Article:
The findings regarding the low risks for some chronic diseases in this study were consistent with several studies which investigated differences in health statuses between physicians and the general population. A Norwegian study reported that the self-perceived health status of physicians was frequently better than that of the general population.7 A study which included a large physician cohort also found that physicians experienced significantly reduced risks of all causes and many major cause-specific hospitalisations, including metabolic diseases, circulatory system diseases, genitourinary system diseases, etc compared to the general population.18 Additionally, the prior literature showed the prevalence of mental disorders among physicians. According to the results of our study, the prevalence of psychiatric disorders, including depression and psychoses, of physicians was similar to that of those in the general population. Our finding is consistent with a report by Gagné et al,12 which found that there was no significant difference in the prevalence of psychiatric diseases between physicians and non-physicians. A review reported by Brewster also showed that the prevalence of substance use and alcohol consumption was similar to that in physicians and the general population.19 However, some studies observed that physicians have a higher prevalence of psychological distress, mental disorders and substance use disorders compared to those in the general population.8–14 The similar prevalence of psychiatric diseases between physicians and the general population in our study might be explained by physicians being considered to be more cautious than the general population in going to a clinic for diagnoses and therapies due to fear of negative impacts on their medical licensing. In addition, some physicians might try to self-medicate with exercise, changing lifestyles or toughing it out without seeking treatment. Accordingly, the issue of physicians’ mental health is still controversial and worth further discussion in the future.
Potential reasons for the lower prevalence of peripheral vascular disorders, diabetes and renal failure in physicians compared to the general population in our study might be due to lifestyles, healthy habits and dietary factors. Several studies reported that a healthy lifestyle decreases the incidence of heart disease, diabetes and renal failure.20–22 Some studies also indicated that physicians have better health and lifestyles than the general population because of medical knowledge received from medical training.7 ,9 ,15 ,18 ,23–25 Therefore, healthy behaviours might help physicians prevent chronic diseases such as congestive heart failure, diabetes and renal failure. Furthermore, studies have shown that physicians are less likely to be smokers than the general population.23 ,26 ,27 The low prevalence of smokers among physicians may also be one of the major reasons contributing to the low prevalence of renal failure among physicians, because cigarette smoking was demonstrated to be a main risk factor for renal failure through increased renovascular resistance.28–30 A prior study also reported that physicians have a tendency to eat more fruits and vegetables than the general population.23 The dietary pattern of a higher consumption of fruits and vegetables is associated with a reduced risk for type 2 diabetes.31 ,32 Nevertheless, most chronic diseases are considered to be results of multifactorial conditions. Lifestyle, healthy habits and dietary intake might not be absolute risk factors which contribute to the occurrence and progression of chronic diseases.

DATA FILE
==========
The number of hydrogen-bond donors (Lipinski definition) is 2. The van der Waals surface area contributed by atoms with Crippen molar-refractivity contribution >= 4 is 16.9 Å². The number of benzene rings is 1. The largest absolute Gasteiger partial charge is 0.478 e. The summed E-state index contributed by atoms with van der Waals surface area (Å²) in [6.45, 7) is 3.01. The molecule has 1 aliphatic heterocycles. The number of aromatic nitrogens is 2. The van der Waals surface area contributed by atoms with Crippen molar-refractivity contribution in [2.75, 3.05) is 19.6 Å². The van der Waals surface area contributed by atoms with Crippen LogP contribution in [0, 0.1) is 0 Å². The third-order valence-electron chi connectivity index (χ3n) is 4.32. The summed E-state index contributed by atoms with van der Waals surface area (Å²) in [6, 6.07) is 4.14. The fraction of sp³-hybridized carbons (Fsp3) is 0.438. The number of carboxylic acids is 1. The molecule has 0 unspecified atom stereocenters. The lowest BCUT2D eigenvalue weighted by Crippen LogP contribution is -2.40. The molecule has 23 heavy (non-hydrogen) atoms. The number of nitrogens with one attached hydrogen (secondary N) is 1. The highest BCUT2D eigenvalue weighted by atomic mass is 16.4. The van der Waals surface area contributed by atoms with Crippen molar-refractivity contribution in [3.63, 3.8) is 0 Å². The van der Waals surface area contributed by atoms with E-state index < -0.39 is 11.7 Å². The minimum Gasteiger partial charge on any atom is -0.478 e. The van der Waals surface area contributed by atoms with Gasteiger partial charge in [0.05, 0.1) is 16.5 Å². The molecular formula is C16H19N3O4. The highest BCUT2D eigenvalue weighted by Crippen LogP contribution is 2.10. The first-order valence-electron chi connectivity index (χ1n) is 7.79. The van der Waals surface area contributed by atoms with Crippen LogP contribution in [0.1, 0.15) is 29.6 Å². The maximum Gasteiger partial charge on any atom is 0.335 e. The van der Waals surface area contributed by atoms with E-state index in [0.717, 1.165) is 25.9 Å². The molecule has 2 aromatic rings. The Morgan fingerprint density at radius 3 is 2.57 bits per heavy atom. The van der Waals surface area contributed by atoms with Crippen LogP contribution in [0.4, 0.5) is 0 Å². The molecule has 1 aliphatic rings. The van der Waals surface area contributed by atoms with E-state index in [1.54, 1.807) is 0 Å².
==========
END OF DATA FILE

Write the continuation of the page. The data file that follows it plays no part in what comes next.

Moreover, the socioeconomic status (SES) is another factor which can explain physicians’ better health compared to the general population. Some studies found that a higher SES was associated with lower morbidity.33 ,34 A previous study also suggested that a high educational level may be a strong predictor of good health.35 Although we took the monthly insured salary into consideration in this study, the data set used in this study did not contain data on the educational level. Education is considered to be one of the most significant items among components of SES. In contrast to the general population, physicians usually have higher levels of education. Therefore, it is plausible that physicians are much healthier than the general population.